3.  The boorish Congressman who screamed “you lie!” at Obama during the address must have been confused and thought he was at a town hall meeting.  But I’ve always thought it would be cool if we had a “Question Time” like they do in the UK.  Presidents would have to face much more interesting and uncomfortable questions than they otherwise get, and it would make for a terrific spectacle.  Obviously this wasn’t the time or place for that sort of thing.  And if we ever do get an American Question Time, representatives will have to come up with better questions than “you lie,” too.

4.  The President talked about “30 million American citizens who cannot get coverage.”  This is different from the 46 million “uninsured” he usually talks about.  The Associated Press thinks the other 16 million are people who could buy or otherwise get coverage but choose not to, as compared to those who want coverage but can’t afford it.

5.  I was surprised to hear the President give more than just a nod to the Facebook health care status update meme.  I mean he quoted it directly: “in the United States of America, no one should go broke because they get sick.”  This must be the first time a President has ever quoted something from Facebook in an address to Congress – it’s some kind of a milestone for social media.  Thoughts on that meme are here.

6. The President talked about the uncompetitive insurance market, noting that “in 34 states, 75 percent of the insurance market is controlled by five or fewer companies.”  It sounds like he’s not just talking about the “public option” when he talks about creating competition in these markets.  His idea of insurance exchanges and a federal health insurance regulator seem to be direct challenges to the state-by-state system of insurance regulation.  It will be interesting to see the reaction of state insurance regulators to this speech.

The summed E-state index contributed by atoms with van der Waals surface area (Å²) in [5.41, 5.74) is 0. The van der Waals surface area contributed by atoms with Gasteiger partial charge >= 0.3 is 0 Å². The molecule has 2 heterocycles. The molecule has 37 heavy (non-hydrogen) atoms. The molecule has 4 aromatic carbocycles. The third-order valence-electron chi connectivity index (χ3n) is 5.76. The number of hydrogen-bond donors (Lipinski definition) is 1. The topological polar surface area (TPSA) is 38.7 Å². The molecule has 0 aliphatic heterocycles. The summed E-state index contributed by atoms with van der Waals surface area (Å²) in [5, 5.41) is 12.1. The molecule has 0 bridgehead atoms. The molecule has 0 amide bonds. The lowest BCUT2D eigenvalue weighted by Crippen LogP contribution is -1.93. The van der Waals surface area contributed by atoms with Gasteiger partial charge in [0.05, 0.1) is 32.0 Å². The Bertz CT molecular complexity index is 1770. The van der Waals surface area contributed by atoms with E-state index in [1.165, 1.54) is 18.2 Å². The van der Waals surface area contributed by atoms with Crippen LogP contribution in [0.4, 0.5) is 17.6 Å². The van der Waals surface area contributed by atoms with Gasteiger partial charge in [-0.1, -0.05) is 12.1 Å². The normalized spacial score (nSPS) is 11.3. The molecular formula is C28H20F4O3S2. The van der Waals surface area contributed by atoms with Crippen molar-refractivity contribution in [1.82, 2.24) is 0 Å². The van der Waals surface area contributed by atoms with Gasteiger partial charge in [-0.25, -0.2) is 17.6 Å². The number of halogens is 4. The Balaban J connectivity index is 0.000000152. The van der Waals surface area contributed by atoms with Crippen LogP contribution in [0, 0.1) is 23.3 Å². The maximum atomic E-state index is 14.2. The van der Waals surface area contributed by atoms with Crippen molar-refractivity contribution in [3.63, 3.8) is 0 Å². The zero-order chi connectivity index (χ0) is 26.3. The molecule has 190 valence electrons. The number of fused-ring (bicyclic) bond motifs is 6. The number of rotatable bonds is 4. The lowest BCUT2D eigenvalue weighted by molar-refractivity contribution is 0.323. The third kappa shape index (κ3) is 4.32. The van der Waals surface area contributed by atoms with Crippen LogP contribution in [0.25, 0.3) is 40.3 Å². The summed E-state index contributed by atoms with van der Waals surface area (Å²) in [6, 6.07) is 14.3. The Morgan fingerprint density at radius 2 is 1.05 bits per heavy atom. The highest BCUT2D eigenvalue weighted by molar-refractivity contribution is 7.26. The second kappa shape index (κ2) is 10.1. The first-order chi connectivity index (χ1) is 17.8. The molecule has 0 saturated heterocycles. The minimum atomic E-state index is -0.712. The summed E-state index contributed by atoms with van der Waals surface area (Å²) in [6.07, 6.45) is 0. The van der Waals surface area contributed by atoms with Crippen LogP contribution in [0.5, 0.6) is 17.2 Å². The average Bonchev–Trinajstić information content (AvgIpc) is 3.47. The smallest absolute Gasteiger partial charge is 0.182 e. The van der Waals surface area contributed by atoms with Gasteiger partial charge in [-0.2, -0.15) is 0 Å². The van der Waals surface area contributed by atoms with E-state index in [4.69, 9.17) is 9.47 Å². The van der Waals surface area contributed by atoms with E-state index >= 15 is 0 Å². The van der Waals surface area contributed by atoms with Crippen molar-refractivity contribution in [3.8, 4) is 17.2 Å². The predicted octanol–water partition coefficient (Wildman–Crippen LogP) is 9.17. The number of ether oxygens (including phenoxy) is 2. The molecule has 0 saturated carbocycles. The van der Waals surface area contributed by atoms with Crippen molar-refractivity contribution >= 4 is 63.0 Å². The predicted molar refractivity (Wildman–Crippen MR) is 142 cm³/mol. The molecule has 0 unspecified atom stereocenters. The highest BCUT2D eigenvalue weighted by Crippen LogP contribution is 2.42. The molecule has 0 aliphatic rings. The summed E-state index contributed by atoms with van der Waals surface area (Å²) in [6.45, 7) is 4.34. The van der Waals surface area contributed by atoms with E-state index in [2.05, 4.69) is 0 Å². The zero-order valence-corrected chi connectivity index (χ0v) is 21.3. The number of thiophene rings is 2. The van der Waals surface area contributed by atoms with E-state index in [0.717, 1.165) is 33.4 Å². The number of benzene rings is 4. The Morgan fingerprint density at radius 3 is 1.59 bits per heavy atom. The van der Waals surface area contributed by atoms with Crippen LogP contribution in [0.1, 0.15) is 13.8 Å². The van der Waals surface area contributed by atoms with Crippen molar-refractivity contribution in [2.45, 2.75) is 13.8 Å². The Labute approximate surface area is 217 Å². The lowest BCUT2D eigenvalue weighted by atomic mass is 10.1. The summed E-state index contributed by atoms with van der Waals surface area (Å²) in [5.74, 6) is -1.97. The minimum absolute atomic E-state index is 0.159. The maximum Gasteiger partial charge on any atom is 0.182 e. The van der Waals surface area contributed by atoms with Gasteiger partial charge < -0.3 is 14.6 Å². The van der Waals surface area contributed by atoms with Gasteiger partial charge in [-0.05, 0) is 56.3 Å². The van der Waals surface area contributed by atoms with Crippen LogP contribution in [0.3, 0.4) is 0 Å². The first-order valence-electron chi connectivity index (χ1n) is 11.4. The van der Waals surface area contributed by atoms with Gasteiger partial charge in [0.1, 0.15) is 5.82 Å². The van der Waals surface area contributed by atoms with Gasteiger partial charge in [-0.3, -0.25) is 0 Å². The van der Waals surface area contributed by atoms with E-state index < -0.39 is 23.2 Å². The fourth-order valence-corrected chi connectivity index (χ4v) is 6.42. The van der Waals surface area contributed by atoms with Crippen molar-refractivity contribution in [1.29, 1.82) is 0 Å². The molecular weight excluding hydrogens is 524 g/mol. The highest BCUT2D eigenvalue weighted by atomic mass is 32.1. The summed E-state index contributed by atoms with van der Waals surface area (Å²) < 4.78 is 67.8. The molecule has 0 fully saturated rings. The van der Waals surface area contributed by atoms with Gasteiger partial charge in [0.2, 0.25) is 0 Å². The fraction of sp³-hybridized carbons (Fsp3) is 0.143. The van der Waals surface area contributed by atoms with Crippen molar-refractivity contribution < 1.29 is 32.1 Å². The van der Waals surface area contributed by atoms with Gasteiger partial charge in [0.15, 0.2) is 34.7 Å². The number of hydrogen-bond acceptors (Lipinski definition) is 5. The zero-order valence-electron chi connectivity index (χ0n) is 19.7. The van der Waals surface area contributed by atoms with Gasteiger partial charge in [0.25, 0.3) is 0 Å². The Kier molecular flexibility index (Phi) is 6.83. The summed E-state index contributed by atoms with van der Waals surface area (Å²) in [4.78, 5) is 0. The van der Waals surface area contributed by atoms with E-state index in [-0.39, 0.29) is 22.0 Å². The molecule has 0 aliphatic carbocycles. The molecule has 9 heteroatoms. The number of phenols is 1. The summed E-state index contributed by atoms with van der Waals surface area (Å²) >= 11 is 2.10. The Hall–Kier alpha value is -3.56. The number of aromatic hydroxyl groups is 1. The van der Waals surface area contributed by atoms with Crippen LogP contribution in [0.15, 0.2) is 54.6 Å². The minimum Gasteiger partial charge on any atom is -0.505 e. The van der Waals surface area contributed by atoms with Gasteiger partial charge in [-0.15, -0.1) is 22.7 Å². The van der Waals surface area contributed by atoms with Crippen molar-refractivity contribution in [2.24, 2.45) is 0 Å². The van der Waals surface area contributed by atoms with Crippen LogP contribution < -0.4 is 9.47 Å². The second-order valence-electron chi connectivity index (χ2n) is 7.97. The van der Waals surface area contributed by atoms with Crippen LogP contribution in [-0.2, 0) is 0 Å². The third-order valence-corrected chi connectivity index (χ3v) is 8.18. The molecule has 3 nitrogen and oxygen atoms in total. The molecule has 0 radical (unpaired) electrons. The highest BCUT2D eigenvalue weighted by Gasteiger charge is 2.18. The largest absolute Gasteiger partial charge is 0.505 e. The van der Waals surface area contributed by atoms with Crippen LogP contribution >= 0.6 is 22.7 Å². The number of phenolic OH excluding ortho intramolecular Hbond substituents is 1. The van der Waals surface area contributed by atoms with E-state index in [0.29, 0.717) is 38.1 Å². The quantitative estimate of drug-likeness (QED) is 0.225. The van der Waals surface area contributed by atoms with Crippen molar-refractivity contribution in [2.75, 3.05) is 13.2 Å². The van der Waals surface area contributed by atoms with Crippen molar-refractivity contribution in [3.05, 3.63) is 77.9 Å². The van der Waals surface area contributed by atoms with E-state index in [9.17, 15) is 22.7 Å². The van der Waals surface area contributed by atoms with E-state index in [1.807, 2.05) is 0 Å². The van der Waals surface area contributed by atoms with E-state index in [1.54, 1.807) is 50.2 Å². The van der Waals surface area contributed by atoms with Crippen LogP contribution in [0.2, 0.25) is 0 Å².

7.  I was right: the President didn’t talk about the three things I said he wouldn’t talk about.  In fact, he said almost nothing about the delivery of care- it was all about how to pay for it.

8. The President got some laughs with his comment that he thinks “there remain some significant details to be ironed out.”  He’s right, and there’s the rub.  Whether and how that ironing out happens was the question before the President’s speech, and it’s still the question today.

*This blog post was originally published at See First Blog*